Here's my new (to me) 1978 39M, I bought from HiCaliber in Georgia. I thought I paid a bit on the high side at $475 (shipped). But after seeing the gun...I think I did pretty well. The bluing is like new on this gun. There is a little wear on the top strap where they had a scope at one point, but otherwise the metal is near perfect. The wood is pretty, but has had some poly put over the original finish on the forearm. At some point I will likely refinish the stock & forearm. The action is smooth. The trigger is about 3-4 lbs and has a bit of creep, but hopefully I can remove that. The gun is better than I thought based on the photos I was sent. Even the screws that I thought were buggered up, are barely damaged. This gun has no gold lettering at all. Is that normal for a gun of this year, or do you think it's been reblued. I think it's original. Sorry for the crappy picture. Just had to share with my pards! ;D
I do need to say thanks to my bud Seeemmiss over on the Rugerforum.com. He found this gem for me!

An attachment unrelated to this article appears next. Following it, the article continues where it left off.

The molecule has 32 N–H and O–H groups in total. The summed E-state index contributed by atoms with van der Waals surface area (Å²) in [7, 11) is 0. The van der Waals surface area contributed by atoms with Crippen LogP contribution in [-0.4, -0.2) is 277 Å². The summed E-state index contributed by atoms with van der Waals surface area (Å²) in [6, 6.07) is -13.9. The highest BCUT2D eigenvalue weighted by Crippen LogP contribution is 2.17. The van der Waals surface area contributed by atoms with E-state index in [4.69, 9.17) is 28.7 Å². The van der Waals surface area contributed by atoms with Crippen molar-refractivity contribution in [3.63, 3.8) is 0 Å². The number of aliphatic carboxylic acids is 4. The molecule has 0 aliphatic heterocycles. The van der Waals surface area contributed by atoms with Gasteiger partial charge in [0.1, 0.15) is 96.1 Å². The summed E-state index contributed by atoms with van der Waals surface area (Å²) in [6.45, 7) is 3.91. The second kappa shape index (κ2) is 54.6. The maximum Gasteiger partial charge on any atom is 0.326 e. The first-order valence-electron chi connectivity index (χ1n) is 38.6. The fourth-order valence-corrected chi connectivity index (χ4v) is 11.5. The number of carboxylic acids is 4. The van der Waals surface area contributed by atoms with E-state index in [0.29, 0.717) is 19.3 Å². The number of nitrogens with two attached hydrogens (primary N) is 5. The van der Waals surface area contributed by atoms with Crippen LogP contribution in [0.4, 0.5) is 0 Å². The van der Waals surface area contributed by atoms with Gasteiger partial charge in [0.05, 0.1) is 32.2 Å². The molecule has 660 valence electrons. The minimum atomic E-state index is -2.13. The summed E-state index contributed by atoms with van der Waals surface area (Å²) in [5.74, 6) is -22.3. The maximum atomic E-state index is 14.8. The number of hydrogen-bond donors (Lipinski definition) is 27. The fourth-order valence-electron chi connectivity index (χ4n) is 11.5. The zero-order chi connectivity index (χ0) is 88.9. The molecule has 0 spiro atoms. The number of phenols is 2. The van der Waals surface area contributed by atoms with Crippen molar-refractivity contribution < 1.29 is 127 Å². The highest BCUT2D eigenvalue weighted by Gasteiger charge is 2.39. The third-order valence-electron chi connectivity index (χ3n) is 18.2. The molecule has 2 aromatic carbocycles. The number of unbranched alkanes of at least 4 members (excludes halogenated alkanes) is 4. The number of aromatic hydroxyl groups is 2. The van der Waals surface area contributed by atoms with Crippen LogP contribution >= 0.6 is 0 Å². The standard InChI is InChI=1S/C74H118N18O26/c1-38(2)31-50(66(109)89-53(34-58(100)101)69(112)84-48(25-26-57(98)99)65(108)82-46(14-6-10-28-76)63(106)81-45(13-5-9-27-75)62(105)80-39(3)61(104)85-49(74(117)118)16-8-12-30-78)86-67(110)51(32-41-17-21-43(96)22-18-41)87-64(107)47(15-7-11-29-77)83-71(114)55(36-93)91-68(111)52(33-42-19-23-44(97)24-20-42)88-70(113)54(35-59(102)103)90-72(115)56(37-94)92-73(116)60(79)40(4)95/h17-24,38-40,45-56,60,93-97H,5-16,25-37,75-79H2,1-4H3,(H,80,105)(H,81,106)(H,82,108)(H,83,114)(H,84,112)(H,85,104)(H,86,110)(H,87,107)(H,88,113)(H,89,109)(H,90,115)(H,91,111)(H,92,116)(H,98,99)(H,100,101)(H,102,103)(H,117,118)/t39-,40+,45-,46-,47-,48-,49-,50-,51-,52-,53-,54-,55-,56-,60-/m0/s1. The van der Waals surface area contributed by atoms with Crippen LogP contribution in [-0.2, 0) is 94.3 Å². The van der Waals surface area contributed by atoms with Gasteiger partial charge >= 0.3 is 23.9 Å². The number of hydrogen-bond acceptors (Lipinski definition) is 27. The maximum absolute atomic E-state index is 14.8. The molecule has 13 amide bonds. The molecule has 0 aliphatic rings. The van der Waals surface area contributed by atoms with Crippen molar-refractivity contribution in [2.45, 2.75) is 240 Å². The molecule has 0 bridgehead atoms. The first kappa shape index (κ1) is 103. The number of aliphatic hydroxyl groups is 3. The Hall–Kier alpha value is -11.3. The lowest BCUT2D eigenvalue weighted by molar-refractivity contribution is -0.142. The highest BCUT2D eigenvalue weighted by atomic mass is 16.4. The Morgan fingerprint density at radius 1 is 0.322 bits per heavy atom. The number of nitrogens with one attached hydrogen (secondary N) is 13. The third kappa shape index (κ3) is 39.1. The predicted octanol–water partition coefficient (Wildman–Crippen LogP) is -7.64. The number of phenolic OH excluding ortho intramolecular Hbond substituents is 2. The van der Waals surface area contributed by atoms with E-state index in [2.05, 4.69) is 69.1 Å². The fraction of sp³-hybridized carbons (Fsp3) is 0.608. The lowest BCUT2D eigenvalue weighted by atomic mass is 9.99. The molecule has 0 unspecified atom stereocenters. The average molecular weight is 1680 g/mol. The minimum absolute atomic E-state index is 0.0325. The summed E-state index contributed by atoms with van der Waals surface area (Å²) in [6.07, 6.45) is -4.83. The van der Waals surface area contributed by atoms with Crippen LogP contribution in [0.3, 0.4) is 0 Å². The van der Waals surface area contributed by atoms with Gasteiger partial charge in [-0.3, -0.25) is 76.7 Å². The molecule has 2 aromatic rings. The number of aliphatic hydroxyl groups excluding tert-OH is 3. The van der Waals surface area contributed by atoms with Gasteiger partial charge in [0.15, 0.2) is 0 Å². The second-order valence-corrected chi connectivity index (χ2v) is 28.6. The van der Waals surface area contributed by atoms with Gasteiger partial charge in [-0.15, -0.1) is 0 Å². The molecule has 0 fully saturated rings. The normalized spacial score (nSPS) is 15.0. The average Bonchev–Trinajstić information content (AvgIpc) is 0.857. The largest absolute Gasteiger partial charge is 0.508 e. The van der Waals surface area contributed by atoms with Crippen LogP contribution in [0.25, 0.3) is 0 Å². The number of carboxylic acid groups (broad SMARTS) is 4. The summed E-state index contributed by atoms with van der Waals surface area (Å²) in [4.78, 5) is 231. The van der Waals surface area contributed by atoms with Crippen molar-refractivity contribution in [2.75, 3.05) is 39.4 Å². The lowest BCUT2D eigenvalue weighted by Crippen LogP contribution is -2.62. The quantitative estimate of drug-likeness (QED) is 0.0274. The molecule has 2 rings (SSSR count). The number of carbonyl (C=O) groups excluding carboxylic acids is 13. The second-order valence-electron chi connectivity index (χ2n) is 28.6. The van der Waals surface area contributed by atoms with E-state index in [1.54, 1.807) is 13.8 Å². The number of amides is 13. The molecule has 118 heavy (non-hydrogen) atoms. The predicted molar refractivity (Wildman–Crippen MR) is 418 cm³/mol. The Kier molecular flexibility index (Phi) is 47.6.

Very nice. Beautiful wood. I have a '68 Mountie. There's just something about those straight stocks. Don't worry too much about the price if you're happy with it. They run locally from $350 - $500. Besides, if you wait long enough it will only go up in value , Lonnie.
Beautiful gun. I just bought a new model 39a yesterday for $595.00 up here in Canada. The price did not bother me. I am buying Marlin art after all. As it was new, I gave it a close look before buying and had the gun smith look at it as well. There were two new ones in stock and one had a cracked stock. I have been in a race to get the Marlins that I want before there isn't any good ones left. It seems that used model 39s or 1894s do not exist north of the US border. I went from no marlins to five marlins in less than a year. I now have a model 336C, 336SS, 1894css, 1894 44 mag. as well as the model 39a. I am not going to miss out on a beautiful piece of history. Reading the posts and all the opinions (even in the Rant section) doesn't make a person not buy a Marlin, it seems to make you buy cautiously but buy and buy again.
Other than a serial number, there is no apparent way to tell where or when it was made. There is no JM or REP stamps on the barrel. The gun is a little stiff but cycles the rounds fine.